Pennie Saum has made it her life’s mission to protect children from sexual abuse and predatory behavior – in large part because she lacked the same basic safeguards when she was a child.
“I am a survivor of child sexual and emotional abuse at the hands of my biological father who was a U.S. Army officer, now retired,” Saum says. “My brother was also abused.”
After civil judgement and award of $5 million, Saum’s civil suit was thrown out of court due to the Washington State Statute of Limitations – and she began fighting for the passage of HR1103, the “Child Abuse Accountability Enhancement Act.”
“Our abuser paid nothing,” Saum says. “The U.S. Government doesn’t allow garnishments of military retirements. I fought to have that law changed. It was introduced federally to the Senate in January 2017 and was signed into law by the President on December 12, 2017.”
Saum says, “When you have dealt with years, not just five or six, but a childhood of years being raped, sodomized, beaten and many other things that occurred, it takes time to heal. It takes therapy and doctors and time and money. Yes, he served time, but that time ends and he created a new life, living. Child abuse leaves long-term effects, some of which never go away.”
In Washington state, a person convicted of a sexual crime against family is most often served a Level 1 sex offender ruling.
“What that means: You are on probation for a year after release and you are registered and only shown on the sex offender registry for one year,” Saum says. “After that, you are free. There is only one system that he can be found on currently, its federal and you have to have special clearance to be able to find it there.”
Saum is currently working to change this law as well.
“He received an exceptional sentence of 17.5 years and, of course, only served 11,” she says. “When he walked out of prison, his punishment was over. I am not done yet.”
Saum now has two children, both currently under the age of 18.
“The number one thing [for me] is stopping the cycle of abuse,” she says. “I made very sure that I sought the support and help that I needed to heal. I never wanted there to be a chance that anything would happen. In my home growing up, sex was never discussed, never. We joke now, but I could only watch G-rated movies until I was 15. My mother tried so hard to protect us, having no idea what was going on in her own home. I assure that we discuss sex, implications, consent, bad touching, and open communication. Always wanting my children to talk about things even when they are hard.”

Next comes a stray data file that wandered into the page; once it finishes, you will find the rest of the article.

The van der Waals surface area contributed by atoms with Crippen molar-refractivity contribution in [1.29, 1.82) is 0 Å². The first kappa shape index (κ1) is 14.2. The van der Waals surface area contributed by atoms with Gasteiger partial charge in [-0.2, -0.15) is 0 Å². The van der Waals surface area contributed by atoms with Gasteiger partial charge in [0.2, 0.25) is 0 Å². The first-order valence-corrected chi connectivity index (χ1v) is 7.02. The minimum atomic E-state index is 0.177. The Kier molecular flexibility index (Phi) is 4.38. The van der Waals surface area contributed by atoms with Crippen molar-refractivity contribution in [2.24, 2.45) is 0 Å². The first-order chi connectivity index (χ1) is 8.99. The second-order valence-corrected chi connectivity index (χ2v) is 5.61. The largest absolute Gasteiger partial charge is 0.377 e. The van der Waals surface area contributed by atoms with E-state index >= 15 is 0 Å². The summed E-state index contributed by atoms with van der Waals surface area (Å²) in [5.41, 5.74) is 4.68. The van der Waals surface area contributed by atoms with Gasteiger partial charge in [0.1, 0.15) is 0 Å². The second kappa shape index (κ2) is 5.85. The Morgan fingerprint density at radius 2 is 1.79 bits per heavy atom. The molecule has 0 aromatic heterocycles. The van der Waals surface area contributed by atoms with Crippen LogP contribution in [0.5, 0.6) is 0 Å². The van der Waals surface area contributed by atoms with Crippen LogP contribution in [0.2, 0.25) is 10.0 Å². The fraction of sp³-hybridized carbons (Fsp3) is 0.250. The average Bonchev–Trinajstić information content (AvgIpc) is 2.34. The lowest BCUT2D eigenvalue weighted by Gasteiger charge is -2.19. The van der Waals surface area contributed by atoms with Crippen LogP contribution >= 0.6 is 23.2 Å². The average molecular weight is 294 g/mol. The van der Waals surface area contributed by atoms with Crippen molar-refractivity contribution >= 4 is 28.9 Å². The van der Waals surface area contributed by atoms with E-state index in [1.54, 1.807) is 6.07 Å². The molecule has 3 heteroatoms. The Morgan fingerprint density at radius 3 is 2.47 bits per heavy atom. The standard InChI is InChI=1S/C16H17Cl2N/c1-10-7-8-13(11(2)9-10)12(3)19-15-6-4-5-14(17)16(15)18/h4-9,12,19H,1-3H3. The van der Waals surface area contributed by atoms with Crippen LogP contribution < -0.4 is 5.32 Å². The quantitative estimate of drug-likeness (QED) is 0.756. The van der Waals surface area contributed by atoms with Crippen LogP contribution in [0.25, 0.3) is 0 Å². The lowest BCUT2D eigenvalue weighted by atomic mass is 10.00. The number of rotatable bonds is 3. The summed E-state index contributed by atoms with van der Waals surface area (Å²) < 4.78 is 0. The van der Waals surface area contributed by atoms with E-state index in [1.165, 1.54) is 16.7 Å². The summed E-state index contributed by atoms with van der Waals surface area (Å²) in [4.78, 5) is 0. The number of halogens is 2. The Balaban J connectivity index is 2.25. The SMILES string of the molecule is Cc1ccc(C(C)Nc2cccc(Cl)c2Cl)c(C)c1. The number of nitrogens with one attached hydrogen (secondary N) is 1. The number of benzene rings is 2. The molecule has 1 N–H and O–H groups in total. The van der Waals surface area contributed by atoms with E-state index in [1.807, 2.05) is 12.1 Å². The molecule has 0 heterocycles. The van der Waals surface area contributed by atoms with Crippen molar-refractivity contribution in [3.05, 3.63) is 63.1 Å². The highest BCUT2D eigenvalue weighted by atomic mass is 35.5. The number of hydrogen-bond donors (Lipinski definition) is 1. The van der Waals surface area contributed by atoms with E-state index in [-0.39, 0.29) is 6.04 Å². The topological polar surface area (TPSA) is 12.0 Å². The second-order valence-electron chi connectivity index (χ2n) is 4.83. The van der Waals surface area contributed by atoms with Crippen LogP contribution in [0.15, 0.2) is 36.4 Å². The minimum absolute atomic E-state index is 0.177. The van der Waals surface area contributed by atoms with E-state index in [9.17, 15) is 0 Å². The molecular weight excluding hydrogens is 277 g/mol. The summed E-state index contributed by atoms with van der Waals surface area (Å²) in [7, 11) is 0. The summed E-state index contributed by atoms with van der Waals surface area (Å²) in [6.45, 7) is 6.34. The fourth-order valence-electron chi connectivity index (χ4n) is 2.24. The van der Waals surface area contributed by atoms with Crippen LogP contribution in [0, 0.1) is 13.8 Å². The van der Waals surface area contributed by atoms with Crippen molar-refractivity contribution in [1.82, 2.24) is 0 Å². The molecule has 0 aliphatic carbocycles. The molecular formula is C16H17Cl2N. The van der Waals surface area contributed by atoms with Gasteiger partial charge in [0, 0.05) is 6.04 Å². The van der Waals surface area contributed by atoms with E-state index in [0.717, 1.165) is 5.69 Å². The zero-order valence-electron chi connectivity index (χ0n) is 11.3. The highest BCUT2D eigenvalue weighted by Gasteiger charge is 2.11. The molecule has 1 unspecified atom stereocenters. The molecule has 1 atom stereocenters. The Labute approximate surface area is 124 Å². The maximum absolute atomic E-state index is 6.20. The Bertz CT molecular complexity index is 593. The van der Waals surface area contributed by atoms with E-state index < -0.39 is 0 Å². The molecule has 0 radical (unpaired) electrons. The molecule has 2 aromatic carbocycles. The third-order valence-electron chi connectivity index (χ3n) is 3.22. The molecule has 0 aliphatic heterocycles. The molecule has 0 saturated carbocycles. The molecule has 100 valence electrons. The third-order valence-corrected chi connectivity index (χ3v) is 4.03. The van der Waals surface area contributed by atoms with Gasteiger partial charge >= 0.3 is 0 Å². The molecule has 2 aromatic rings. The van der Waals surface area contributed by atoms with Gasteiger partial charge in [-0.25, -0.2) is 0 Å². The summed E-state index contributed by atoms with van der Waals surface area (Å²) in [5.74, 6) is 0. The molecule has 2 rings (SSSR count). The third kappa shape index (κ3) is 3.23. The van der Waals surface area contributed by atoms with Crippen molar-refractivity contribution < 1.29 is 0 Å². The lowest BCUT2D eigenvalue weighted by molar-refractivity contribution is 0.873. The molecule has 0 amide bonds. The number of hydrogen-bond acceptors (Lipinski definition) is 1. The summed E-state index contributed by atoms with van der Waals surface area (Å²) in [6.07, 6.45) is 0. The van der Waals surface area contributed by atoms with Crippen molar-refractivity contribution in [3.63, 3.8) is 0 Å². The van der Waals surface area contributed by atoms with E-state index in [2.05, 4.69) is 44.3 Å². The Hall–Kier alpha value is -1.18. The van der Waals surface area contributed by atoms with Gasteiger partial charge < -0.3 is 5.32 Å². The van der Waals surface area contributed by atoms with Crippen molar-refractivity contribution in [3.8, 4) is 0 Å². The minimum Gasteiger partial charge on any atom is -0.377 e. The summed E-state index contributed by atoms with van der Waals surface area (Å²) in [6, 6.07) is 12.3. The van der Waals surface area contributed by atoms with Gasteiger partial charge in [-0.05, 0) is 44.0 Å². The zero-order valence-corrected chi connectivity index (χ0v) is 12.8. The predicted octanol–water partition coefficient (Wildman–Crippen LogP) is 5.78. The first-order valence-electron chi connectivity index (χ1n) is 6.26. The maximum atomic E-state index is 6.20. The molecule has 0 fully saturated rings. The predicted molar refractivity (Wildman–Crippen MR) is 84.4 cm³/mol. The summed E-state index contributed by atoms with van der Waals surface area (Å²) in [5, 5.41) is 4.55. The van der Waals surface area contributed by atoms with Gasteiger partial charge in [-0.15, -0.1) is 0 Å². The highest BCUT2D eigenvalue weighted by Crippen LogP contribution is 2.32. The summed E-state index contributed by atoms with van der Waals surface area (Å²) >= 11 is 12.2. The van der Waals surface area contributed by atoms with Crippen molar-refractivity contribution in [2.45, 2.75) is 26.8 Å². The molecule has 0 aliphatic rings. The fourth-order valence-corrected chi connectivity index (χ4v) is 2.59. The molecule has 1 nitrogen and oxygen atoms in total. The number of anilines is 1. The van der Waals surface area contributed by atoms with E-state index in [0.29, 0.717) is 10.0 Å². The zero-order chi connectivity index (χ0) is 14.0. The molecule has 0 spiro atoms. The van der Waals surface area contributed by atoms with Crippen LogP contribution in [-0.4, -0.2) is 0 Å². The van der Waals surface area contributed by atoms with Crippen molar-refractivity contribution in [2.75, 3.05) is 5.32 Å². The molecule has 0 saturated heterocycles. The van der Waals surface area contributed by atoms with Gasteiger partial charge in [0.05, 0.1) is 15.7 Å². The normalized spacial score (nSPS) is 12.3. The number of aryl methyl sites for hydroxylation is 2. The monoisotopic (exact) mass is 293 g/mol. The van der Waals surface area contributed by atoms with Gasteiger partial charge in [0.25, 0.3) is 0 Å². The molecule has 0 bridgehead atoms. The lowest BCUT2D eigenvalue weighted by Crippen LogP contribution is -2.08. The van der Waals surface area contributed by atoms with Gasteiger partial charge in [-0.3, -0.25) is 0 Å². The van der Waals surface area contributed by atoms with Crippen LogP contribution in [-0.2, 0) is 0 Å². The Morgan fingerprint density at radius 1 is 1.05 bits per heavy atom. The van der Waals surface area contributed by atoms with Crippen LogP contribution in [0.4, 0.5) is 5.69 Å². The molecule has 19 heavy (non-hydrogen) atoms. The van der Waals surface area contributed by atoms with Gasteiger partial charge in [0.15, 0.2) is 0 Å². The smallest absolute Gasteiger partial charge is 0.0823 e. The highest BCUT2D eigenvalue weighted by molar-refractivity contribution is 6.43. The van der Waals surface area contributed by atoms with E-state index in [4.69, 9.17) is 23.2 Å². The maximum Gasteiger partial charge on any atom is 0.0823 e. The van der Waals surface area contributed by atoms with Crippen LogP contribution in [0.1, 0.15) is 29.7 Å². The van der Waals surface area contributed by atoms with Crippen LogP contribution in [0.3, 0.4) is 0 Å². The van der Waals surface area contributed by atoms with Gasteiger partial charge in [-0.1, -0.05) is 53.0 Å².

She offers guidance now to parents seeking help in talking with their kids about serious subject matter with lifelong implications.
“Talk to your children, be honest. Kids are smart,” she advises. “Use proper terms for anatomy; talk about age appropriate topics that apply. There are many great resources out there. But talk to them. Be honest and open. They need to know you are there and you are hearing them. So many adults in my life didn’t see, or didn’t hear me, or didn’t want to ask the ‘hard’ questions. Do it! Your children’s lives depend on it.”
Saum still struggles with finding her footing in public and private life, but she’s on the mend.
“Life is good,” she says. “It has taken a long time for me to be my full authentic self and life isn’t perfect, but I have found a space to be myself. I do believe that what happened to me has shaped who I am today and that doesn’t mean there wasn’t tons of hard work. The work continues, sometimes daily, but when anyone strives to be their best self, it’s a journey not a race.”
She has found that her story can be overwhelming for some, but she continues to tell it regardless.
“I have been blessed with wonderful family, friends and professionals who have helped me have the best life possible,” Saum says. “Standing beside me during my best and worst times. I have peace. I have to be careful because I am so comfortable talking about my story I scare people sometimes. The reality is, societal pressures cause us to not speak our truths. Especially when it comes to something that is seen as dirty and wrong.”
Saum tells abused children and functioning adults in hiding, “It’s not your fault, that’s the most important thing I can say. It’s not your fault. I went through my childhood believing what I was told, that not speaking up protected my mom and my brother. The fear and worry about never seeing them again kept me from every finding my voice. Honestly, I’m thankful to my brother for finally speaking up and telling our mom what had happened. After that, I realized that the secrets that were kept were not protecting anyone and I deserved to be taken care of. When I realized that, I realized that it was my responsibility to protect everyone, I found my voice.”
And that voice now echoes in a stirring memoir on sale May 20, 2018 called Brave and Unbroken: A Memoir of Surviving Child Sexual Abuse and Great Loss. Signed copies will be available via Saum’s website. The book will also be available at the following: Amazon, Powell’s Books, Books-A-Million, Barnes & Noble, as well as some independent book stores.
“To each of you, that are holding in your dark secrets of abuse, you are not at fault,” Saum says. “You have done nothing wrong and you deserve to have your life back, no matter what threats or things you were told, none of those are true. You are worthy to be loved, just as you are. Your story matters, but more than anything, you matter. Please talk to someone. You can email me: firstname.lastname@example.org.”